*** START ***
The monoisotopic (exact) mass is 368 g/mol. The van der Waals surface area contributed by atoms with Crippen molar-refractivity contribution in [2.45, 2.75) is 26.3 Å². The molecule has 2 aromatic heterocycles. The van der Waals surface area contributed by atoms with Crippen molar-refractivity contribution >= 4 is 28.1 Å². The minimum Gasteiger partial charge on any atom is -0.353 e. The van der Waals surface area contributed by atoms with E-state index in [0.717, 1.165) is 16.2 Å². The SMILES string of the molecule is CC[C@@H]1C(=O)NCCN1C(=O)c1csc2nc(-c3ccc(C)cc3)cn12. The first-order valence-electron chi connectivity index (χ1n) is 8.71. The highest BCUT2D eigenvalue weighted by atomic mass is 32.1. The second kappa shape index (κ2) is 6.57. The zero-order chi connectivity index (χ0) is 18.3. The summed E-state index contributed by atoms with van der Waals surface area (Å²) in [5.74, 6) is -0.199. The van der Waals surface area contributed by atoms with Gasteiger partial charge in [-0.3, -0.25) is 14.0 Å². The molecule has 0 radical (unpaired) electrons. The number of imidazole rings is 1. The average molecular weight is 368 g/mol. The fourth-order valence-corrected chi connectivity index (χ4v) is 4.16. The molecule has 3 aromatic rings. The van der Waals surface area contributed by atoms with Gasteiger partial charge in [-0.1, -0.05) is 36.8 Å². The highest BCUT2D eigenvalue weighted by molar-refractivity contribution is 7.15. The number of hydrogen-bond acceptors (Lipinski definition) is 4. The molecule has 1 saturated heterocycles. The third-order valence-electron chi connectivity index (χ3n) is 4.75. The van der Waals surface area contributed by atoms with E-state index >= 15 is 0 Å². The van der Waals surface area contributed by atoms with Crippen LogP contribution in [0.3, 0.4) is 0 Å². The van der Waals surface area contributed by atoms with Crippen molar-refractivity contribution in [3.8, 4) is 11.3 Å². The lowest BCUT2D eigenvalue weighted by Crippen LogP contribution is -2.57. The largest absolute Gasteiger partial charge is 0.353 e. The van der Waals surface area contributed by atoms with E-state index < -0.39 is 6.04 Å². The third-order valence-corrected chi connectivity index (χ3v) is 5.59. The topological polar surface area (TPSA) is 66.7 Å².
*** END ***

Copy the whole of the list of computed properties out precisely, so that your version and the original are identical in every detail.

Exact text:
The monoisotopic (exact) mass is 368 g/mol. The van der Waals surface area contributed by atoms with Crippen molar-refractivity contribution in [2.45, 2.75) is 26.3 Å². The molecule has 2 aromatic heterocycles. The van der Waals surface area contributed by atoms with Crippen molar-refractivity contribution >= 4 is 28.1 Å². The minimum Gasteiger partial charge on any atom is -0.353 e. The van der Waals surface area contributed by atoms with E-state index in [0.717, 1.165) is 16.2 Å². The SMILES string of the molecule is CC[C@@H]1C(=O)NCCN1C(=O)c1csc2nc(-c3ccc(C)cc3)cn12. The first-order valence-electron chi connectivity index (χ1n) is 8.71. The highest BCUT2D eigenvalue weighted by atomic mass is 32.1. The second kappa shape index (κ2) is 6.57. The zero-order chi connectivity index (χ0) is 18.3. The summed E-state index contributed by atoms with van der Waals surface area (Å²) in [5.74, 6) is -0.199. The van der Waals surface area contributed by atoms with Gasteiger partial charge in [-0.3, -0.25) is 14.0 Å². The molecule has 0 radical (unpaired) electrons. The number of imidazole rings is 1. The average molecular weight is 368 g/mol. The fourth-order valence-corrected chi connectivity index (χ4v) is 4.16. The molecule has 3 aromatic rings. The van der Waals surface area contributed by atoms with Gasteiger partial charge in [-0.1, -0.05) is 36.8 Å². The highest BCUT2D eigenvalue weighted by molar-refractivity contribution is 7.15. The number of hydrogen-bond acceptors (Lipinski definition) is 4. The molecule has 1 saturated heterocycles. The third-order valence-electron chi connectivity index (χ3n) is 4.75. The van der Waals surface area contributed by atoms with E-state index >= 15 is 0 Å². The van der Waals surface area contributed by atoms with Crippen LogP contribution in [0.3, 0.4) is 0 Å². The van der Waals surface area contributed by atoms with Crippen molar-refractivity contribution in [3.8, 4) is 11.3 Å². The lowest BCUT2D eigenvalue weighted by Crippen LogP contribution is -2.57. The largest absolute Gasteiger partial charge is 0.353 e. The van der Waals surface area contributed by atoms with E-state index < -0.39 is 6.04 Å². The third-order valence-corrected chi connectivity index (χ3v) is 5.59. The topological polar surface area (TPSA) is 66.7 Å².